Thoughts on politics and life from a liberal perspective

Saturday, 27 April 2013

Max Clifford's platform

Yesterday the publicist Max Clifford was charged with a number of indecent assaults against girls and young women dating back to the 1960s.

Normally when people are charged with serious crimes we may hear the charges have been made and the identity of who has been charged. That is then usually that until the court case and the verdict when we then find out whether the due process has found them guilty or not guilty.

But in this case straight after the charges Max Clifford held an impromptu press-conference outside his house which was well attended and widely reported in which he strongly protested his innocence.

Why on Earth is the media giving this man a platform like this? He has been charged and a court will decide his innocence or guilt. The fact that he is claiming to be innocent at the moment is barely even news. Most people accused of crimes of this severity claim they are innocent. The media hardly ever reports this fact so un-newsworthy is it.

I am reminded here of what happened with former Sun editor Rebekah Brooks when she was charged with conspiracy to pervert the course of justice last year. She too held an impromptu press conference protesting her innocence which was also widely covered.

Just because these people are famous should not mean their cries of "I'm innocent" should be given more weight than for other mere mortals. They should keep their heads down and allow the judicial process to take its course. And the media should not indulge them.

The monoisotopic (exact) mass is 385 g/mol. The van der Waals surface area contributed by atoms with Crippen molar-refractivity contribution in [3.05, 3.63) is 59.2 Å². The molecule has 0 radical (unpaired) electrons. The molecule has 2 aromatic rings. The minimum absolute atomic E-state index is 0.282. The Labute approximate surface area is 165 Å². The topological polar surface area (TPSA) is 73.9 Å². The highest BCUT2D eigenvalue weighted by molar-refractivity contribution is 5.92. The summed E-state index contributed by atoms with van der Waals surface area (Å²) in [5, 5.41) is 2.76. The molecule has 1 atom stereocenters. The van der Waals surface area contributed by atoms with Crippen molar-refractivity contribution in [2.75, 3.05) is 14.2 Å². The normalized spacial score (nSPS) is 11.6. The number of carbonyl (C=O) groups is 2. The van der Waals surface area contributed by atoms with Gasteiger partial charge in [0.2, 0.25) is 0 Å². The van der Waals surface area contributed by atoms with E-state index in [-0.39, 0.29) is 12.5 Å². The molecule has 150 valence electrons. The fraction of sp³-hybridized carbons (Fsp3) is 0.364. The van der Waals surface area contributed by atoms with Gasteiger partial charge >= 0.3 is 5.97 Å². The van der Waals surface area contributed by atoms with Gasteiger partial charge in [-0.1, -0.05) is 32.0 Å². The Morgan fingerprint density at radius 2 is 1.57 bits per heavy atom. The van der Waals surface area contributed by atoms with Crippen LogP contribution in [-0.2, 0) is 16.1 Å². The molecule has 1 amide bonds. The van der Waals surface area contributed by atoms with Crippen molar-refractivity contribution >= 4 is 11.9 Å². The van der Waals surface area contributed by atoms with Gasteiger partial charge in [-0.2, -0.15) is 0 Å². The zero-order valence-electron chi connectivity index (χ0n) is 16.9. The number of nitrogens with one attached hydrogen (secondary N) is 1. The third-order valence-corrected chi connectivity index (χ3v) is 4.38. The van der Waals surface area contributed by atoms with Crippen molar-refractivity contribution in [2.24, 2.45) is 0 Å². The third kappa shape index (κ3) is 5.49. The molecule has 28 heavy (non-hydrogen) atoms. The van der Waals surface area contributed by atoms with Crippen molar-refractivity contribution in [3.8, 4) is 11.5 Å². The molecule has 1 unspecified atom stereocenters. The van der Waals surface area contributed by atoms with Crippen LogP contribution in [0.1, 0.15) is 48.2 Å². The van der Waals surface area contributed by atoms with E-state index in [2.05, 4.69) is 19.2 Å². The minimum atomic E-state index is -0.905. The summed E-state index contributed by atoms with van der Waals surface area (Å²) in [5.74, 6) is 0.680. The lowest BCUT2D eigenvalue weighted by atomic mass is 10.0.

I have no idea whether Clifford or Brooks are innocent or guilty. But one thing is for sure. Them claiming that they are innocent is pretty much meaningless.

After all they would say that wouldn't they?


fearthenextpage said...

I think it is doubtful that he would be getting charged with very old allegations of this nature of he was not a celebrity. The investigation he is part of is of famous people and comes off the back of the a jimmy Saville allegations and they all seem to be of celebrities, some of whom he is a publicist for.
The recent naming of Lord McAlpine in false accusations demonstrates the damage that can be done to people who end up being found entirely innocent. Clifford's statement is therefore of public interest.

Anonymous said...

How can Clifford's statement possibly be in the public interest, other than to perhaps to those who like to see him squirm.

Today's news that Stuart Hall (also uncovered through the Yewtree investigation), who also recently declared his innocence to the media, has now admitted he is guilty as charged...

If Clifford is found guilty then his fall from grace would be all the greater after his vigorous denials in the media.

In my opinion the publicity & 'trial by media' of 'celebrity' folk can appear unfair to us mere mortals, however these individuals often use and exploit the media to their own ends, so obviously there is media interest in them when they are suspected of a serious crime. It isn't in the public interest other than the media telling things as they are. If a 'celebrity' lies to the media, and is then caught out (Stuart Hall) the media feeding frenzy will be all the more visible.